However, even after Gomez’s comments, the recording nurse remained silent, unwilling to challenge a doctor. After several minutes Paramedic Gomez spoke up and mentioned the distended abdomen to the attending physician, suggesting that decompressing the abdomen might help. A quick assessment by the trauma team revealed a high carbon dioxide level and a low pH. The medical team decompressed the stomach, ventilations became easier, and the cardiac rhythm stabilized. However, Susie died a day later from complications.
CASE STUDY 3
In a large California city, Engine 38 turned onto Bay View Boulevard with its siren blaring. Fire Fighter Andrea Collins looked across the cab at Fire Fighter Ian Ainoa and noticed that he had not fastened his seat belt. She wondered whether to say something to him. Ian was far more experienced than she was and had been working the busy Engine 38 for seven years. Andrea was a “newbie,” and this was her first shift working at the busiest and most decorated station in the department.
Paramedics Gill Pryor and Mandy Humphrey, working for an urban EMS program in Florida, arrived on scene at Crescent Bay Park, where a 26-year-old woman lay unconscious on the boat dock. Patient Karli Kumar had just been pulled off of a ski boat. Fifteen minutes earlier, she had been struck by another boat while water skiing, and she had suffered a serious head injury. Gill noted that the local fire service was already on scene, and they had started preparing to intubate Karli using paralytic medications. As Gill walked up to the patient’s side, the fire medic handed Gill a syringe and said “Push the meds. We are ready with the tube.” Gill cleaned off the intravenous port and started administering the medication, all the while wondering what exactly was in the syringe.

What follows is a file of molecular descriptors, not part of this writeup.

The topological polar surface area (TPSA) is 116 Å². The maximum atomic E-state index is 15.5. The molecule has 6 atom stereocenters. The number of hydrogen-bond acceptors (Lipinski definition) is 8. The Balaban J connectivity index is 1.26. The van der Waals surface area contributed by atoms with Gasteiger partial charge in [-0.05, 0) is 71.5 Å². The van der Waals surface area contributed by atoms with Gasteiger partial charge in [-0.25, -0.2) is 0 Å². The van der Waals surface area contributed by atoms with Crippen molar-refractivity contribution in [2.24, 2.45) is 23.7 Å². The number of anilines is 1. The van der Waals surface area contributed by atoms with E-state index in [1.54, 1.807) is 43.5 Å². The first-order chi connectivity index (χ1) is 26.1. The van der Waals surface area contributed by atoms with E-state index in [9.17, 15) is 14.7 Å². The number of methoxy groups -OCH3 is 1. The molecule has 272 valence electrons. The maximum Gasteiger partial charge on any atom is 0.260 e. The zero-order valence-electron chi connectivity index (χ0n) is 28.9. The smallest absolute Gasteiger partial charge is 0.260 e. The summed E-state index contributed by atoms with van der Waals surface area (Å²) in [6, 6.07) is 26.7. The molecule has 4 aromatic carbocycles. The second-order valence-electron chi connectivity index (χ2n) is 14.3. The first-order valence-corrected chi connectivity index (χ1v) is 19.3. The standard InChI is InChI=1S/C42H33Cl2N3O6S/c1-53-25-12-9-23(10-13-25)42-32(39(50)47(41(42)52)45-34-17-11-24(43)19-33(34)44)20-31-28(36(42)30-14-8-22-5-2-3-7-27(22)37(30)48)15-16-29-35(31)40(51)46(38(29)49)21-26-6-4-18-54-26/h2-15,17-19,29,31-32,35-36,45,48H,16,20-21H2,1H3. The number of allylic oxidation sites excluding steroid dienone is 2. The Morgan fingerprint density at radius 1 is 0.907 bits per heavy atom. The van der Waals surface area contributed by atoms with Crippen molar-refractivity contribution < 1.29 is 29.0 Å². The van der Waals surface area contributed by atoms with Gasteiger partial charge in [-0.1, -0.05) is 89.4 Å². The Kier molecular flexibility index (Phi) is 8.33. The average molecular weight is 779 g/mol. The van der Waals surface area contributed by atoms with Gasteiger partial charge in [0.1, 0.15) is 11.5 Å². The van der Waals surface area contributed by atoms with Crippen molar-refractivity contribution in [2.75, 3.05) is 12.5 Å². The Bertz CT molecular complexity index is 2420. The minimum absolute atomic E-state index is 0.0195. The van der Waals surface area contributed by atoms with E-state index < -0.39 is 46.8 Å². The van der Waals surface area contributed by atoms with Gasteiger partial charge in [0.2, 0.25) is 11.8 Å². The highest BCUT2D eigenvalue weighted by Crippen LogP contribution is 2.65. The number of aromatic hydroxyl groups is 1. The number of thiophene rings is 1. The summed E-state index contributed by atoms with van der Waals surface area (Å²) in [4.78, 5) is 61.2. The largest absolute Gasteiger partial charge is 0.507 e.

Captain Ronald Goldhaber walked the one block from where his crew had parked their ladder truck to the scene of the fire in a suburban Oregon town. Three stores at the east end of the 10-year-old strip mall were fully involved, with fire pushing out the large front windows. The next exposure was a large jewelry store, and Goldhaber’s four-person crew from Ladder 7 had just been ordered to vertically ventilate that particular store. Goldhaber noted that the fire had not yet penetrated the wall separating this store from its neighbors, but there was a considerable amount of black smoke pushing hard from under the front eaves. Captain Goldhaber turned to his most experienced fire fighter, Ted Hackman, and asked him what he thought of the order they had just been given. In the postincident investigative notes, Goldhaber reported that Fire Fighter Hackman had simply rolled his eyes and said nothing. In those same notes, Hackman said that he “knew this was a bad situation,” but didn’t say anything because “I’m just the fire fighter.”
After Ladder 7 climbed onto the roof from the rear of the building, the truss structures in the involved stores failed, pulling the wall of the jewelry store down and subsequently collapsing the jewelry store roof. Miraculously, the roof failed in a rearward direction, and the crew from Ladder 7 literally slid into the parking lot with minor injuries.